D. State Law Claims
Plaintiff brings this action against Defendants for violation of California Penal Code Section 5030.1. A private right of action under a criminal statute has rarely been implied. Chrysler Corp. v. Brown, 441 U.S. 281, 316, 99 S. Ct. 1705, 1725 (1979). Where a private right of action has been implied, "there was at least a statutory basis for inferring that a civil cause of action of some sort lay in favor of someone." Chrysler Corp., 441 U.S. at 316, 99 S. Ct at 1725 (quoting Cort v. Ash, 422 U.S. 66, 79, 95 S. Ct. 2080 (1975); see Sohal v. City of Merced Police Dep't, No. 1:09-cv-0160-AWI-DLB, 2009 WL 961465, * (E.D. Cal. Apr. 8, 2009) ("[t]his court and courts of this circuit routinely dismiss claims based on violation of state criminal statutes where the language of the statute does not confer a private right of action"). The Court has reviewed the criminal statute in its entirety and can find no indication of a private right of action. Accordingly, Plaintiff's claim for violation of the California Penal Code is not cognizable.
VI. Conclusion and Order
Plaintiff's second amended complaint states a cognizable claim against Defendant Cate, in his official capacity, and Defendant Harrington, in his individual and official capacities, for violations of the Free Exercise Clause of the First Amendment and RLUIPA, and against Defendant Wegman, in her individual capacity, for violation of the Free Exercise Clause of the First Amendment. Accordingly, it is HEREBY ORDERED that:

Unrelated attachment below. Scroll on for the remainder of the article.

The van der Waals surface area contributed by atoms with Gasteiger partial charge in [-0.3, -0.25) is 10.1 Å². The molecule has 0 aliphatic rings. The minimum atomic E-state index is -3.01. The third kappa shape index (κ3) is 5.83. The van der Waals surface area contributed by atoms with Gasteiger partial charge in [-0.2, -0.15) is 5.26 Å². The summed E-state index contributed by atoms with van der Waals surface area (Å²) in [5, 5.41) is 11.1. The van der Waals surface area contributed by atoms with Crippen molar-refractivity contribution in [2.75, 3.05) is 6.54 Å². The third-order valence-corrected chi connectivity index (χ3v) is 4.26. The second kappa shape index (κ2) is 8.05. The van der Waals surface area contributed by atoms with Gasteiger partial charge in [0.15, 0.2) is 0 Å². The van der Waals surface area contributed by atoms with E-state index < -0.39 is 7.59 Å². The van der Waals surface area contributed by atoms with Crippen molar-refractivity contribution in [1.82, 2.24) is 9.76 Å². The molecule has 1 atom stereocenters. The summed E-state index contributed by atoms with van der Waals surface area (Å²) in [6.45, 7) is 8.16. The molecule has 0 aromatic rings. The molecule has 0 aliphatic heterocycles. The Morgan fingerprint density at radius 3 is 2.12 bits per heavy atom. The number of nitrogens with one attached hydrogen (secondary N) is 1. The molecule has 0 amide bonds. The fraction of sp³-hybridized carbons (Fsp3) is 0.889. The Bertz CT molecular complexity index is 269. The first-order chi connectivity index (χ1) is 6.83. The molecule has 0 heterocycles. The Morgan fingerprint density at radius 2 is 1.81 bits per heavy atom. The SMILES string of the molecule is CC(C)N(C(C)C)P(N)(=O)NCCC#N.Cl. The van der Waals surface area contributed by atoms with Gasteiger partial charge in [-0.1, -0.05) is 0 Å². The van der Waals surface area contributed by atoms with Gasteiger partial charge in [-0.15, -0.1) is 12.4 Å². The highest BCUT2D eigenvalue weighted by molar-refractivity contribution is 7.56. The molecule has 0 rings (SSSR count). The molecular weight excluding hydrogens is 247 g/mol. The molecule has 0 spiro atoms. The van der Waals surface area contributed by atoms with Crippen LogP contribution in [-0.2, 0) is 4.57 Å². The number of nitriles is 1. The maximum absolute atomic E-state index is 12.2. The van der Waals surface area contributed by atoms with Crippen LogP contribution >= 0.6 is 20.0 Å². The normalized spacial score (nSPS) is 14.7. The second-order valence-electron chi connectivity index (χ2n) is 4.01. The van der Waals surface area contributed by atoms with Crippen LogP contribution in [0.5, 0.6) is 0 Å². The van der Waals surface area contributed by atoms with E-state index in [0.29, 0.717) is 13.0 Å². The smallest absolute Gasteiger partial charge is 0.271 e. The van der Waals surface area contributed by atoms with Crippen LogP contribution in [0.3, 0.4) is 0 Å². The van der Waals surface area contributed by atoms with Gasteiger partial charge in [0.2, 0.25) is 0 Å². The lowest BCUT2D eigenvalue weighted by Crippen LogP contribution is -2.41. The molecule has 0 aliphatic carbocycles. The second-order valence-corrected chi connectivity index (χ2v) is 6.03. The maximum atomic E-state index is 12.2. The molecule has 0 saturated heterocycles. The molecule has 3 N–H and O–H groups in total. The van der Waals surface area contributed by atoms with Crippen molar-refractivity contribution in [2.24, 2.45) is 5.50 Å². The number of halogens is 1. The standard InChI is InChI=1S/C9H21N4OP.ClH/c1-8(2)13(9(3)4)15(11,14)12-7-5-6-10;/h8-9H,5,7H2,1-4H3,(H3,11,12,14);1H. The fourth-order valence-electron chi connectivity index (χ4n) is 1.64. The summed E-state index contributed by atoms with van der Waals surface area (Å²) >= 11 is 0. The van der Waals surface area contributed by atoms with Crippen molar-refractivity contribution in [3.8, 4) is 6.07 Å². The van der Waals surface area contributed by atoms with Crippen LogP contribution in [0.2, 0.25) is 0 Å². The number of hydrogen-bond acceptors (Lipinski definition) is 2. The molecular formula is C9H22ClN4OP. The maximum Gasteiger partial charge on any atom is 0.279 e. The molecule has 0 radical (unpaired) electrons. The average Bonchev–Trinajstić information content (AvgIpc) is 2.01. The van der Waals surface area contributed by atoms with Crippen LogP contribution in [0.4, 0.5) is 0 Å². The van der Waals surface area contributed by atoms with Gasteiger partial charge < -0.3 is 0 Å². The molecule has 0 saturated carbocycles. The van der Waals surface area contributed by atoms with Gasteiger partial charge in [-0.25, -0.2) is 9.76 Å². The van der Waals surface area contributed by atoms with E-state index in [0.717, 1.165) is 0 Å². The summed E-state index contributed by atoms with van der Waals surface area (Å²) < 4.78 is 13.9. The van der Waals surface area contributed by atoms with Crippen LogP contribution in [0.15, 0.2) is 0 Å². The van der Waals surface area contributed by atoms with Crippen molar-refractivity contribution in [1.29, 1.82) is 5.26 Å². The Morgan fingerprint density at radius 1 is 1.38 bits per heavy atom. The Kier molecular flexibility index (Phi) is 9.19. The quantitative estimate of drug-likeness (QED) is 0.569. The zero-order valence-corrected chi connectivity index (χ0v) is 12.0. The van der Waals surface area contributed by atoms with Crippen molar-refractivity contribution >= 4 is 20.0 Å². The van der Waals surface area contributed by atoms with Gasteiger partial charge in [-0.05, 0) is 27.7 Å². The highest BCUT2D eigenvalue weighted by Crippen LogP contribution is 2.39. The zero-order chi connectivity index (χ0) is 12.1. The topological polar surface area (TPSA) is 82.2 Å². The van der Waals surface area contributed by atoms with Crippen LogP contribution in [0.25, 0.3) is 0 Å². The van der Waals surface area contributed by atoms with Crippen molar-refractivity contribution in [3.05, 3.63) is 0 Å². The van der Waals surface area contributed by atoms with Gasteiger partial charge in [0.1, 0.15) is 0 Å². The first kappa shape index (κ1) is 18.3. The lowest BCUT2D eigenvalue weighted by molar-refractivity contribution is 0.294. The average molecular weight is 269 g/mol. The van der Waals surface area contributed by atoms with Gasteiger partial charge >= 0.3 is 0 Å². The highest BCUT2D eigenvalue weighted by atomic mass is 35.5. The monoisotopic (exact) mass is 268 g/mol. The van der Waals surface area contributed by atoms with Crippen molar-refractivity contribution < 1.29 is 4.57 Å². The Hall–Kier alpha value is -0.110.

1. Plaintiff's motion for leave to file a second amended complaint is GRANTED IN PART AND DENIED IN PART as follows:
a. Plaintiff's motion for leave to file a second amended complaint is GRANTED, and the Clerk of the Court is directed to file the second amended complaint, lodged March 23, 2012; and
b. Plaintiff's motion for a hearing is DENIED, without prejudice;
2. This action shall proceed on Plaintiff's second amended complaint, lodged March 23, 2012, against Defendant Cate, in his official capacity, and Defendant Harrington, in his individual and official capacities, for violations of the Free Exercise Clause of the First Amendment and RLUIPA, and against Defendant Wegman, in her individual capacity, for violation of the Free Exercise Clause of the First Amendment.;
3. Plaintiff's state law claim is dismissed, with prejudice, for failure to state a claim;
4. Plaintiff's request for a quick decision, filed January 9, 2012, is DENIED; and
5. Within thirty days from the date of service of this order, Defendants shall file a responsive pleading and an opposition or statement of non-opposition to Plaintiff's motions for a preliminary injunction, filed January 9, 2012, and March 23, 2012.
IT IS SO ORDERED.